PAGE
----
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Discussion Starter #9 (Edited)
Im not a fan of Ss allen heads as a replacement, theres the whole galvanic reaction issue, which is why the stock are zinc coated, also the softness of the stock JIS cheese heads means its impossible to over torque the stock machine screws. Also dump that manual and get a pdf of the FSM
Oh I didn't know about the galvanic response issue! Why would 4into1 sell Ss replacement screws then? I used Permatex aluminum anti seize lubricant when I installed the new screws. What screws would you recommend instead? Half of my JIS screws are toast/unusable now. My weak lady arms have never had to worry about over torquing a screw before.

And I read that the FSM isn't much more helpful for my bike than the Clymer, but I'll take all the manuals I can get and found a thread with a link to download. Thanks again!
 

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Great video. I see a lot of young women riding and wrenching on their own bikes these days. It is awesome to see these women getting involved in the sport/hobby. As for the stainless steel allen bolts in the aluminum, by using an anti-seize product just as you did, there should not be any problems. I have been using stainless steel bolts in aluminum motorcycle engines for 4 decades without any problems.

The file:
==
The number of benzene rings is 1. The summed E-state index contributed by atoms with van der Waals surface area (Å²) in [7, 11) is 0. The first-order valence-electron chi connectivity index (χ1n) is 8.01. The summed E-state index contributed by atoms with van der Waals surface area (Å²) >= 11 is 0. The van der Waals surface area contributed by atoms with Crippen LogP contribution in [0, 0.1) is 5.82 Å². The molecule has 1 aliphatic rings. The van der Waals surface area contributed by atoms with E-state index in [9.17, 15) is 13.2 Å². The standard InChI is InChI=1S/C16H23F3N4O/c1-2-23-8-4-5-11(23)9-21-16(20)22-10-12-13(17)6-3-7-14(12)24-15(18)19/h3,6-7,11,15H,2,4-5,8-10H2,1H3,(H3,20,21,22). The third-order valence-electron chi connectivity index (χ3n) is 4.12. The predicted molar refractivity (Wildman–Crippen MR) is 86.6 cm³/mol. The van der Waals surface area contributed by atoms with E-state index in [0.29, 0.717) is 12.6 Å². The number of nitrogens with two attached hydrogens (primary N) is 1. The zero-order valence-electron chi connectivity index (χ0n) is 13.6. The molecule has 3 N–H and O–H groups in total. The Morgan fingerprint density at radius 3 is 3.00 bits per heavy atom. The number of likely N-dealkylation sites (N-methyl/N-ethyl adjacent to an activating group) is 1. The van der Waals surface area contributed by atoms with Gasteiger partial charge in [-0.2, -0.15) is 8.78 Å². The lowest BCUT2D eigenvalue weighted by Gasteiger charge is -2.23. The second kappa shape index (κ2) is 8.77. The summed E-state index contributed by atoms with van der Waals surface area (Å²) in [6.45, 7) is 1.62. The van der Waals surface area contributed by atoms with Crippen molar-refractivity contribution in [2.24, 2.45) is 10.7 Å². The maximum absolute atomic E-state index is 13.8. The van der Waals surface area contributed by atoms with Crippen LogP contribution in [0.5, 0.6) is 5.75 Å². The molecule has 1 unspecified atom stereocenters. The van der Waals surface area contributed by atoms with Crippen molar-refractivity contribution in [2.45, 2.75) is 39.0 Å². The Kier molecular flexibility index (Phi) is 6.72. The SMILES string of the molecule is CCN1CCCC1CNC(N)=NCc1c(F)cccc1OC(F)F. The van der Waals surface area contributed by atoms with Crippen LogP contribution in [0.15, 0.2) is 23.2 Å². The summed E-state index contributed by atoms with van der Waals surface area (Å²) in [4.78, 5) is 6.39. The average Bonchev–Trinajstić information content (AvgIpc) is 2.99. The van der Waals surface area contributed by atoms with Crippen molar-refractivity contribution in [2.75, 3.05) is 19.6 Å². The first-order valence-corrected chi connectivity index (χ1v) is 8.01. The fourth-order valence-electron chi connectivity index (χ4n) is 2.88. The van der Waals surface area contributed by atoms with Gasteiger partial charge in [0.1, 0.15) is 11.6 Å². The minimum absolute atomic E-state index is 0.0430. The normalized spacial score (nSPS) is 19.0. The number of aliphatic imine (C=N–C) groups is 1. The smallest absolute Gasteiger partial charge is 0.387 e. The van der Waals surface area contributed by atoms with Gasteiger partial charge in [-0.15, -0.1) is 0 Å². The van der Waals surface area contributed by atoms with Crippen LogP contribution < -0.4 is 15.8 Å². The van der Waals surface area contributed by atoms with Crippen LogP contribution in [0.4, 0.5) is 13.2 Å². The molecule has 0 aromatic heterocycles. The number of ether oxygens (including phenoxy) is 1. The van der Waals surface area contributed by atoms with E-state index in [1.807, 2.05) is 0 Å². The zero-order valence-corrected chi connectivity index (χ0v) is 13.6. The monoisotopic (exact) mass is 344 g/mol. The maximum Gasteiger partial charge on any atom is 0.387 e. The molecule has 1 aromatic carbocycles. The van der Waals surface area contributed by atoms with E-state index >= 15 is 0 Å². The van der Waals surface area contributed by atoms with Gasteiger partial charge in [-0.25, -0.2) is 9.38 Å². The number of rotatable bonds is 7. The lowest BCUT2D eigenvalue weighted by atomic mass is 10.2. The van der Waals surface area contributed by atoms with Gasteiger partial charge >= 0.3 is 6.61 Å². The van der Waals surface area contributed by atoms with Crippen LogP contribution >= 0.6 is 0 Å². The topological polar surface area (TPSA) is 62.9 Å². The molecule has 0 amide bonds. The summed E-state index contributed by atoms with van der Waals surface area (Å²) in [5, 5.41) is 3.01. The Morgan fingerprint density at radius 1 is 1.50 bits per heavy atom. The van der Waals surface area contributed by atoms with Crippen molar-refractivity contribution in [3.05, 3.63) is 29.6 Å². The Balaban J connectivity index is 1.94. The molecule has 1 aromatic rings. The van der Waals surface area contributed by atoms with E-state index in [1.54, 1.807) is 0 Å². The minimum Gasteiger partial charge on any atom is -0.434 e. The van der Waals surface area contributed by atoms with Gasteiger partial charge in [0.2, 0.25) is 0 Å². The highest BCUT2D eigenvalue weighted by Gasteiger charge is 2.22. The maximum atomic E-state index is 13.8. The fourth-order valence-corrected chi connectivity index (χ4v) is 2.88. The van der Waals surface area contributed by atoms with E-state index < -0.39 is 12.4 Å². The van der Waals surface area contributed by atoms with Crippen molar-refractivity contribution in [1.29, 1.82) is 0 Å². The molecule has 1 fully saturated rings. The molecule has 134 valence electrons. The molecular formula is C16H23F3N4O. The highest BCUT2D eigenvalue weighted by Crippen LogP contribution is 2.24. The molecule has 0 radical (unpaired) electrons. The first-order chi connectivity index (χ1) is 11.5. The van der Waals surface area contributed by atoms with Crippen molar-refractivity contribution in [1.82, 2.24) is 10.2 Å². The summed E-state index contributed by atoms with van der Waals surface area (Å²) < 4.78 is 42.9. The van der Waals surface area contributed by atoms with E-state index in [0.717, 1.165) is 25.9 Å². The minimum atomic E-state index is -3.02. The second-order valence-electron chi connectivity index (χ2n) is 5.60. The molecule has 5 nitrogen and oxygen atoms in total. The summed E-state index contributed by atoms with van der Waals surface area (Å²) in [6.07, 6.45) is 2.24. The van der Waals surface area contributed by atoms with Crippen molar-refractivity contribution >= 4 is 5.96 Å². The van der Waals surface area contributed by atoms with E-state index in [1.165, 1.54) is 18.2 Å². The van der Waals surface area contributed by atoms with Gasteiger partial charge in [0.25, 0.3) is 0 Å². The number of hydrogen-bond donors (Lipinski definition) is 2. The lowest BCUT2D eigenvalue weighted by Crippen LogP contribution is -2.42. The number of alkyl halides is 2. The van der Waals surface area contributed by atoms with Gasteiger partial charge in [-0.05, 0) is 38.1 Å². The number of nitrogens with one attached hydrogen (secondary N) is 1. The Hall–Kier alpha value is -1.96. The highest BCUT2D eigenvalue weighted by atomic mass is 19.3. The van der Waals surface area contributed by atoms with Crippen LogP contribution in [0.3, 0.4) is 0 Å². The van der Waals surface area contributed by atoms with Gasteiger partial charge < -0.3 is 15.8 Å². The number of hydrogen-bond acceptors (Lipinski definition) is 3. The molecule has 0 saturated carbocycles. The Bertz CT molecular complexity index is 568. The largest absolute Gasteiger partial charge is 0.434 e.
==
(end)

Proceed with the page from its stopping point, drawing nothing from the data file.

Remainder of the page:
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The Aluminum Honda uses is pretty low on the galvanic scale, but higher than say the old British bikes. That is why Honda does paint and clear coat and the case walls are thiner. Even the OEM zinc screws will corrode over time. I have used stainless steel allen heads and anti-seize compound. You have to go easy on the torque, 5-7 foot pounds is plenty for a 6mm bolt.
 

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Another option is to grind a tip on a punch. Then tap the punch until the offending screw breaks loose. That's how I managed to get all mine free. Of course this only works if you plan on replacing them.
 

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I use a manual impact driver so far only 3 screws on 9 stipped 175/200 engines (one badly salt damaged) have needed to be drilled. Even mashed heads will come out,
I have shattered an over tight valve cover ( PO was a gorilla) was a PITA because the motor ran but i pulled it and stripped the top end till i found all the bits
 

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A hammer type impact driver was/and still is, IMO, a must have for Phillips screws.

Two tricks I was taught over 50 years ago, are to:

- use a hammer to tap the screwdriver bit into the head of a used screw to form the screw socket to a perfect fit to the bit.
- dip the bit into valve lapping compound (valve grinding compound) to add grip. This is as magic as sliced bread, for those who haven't tried. A can or tube of lapping compound will last decades for this purpose.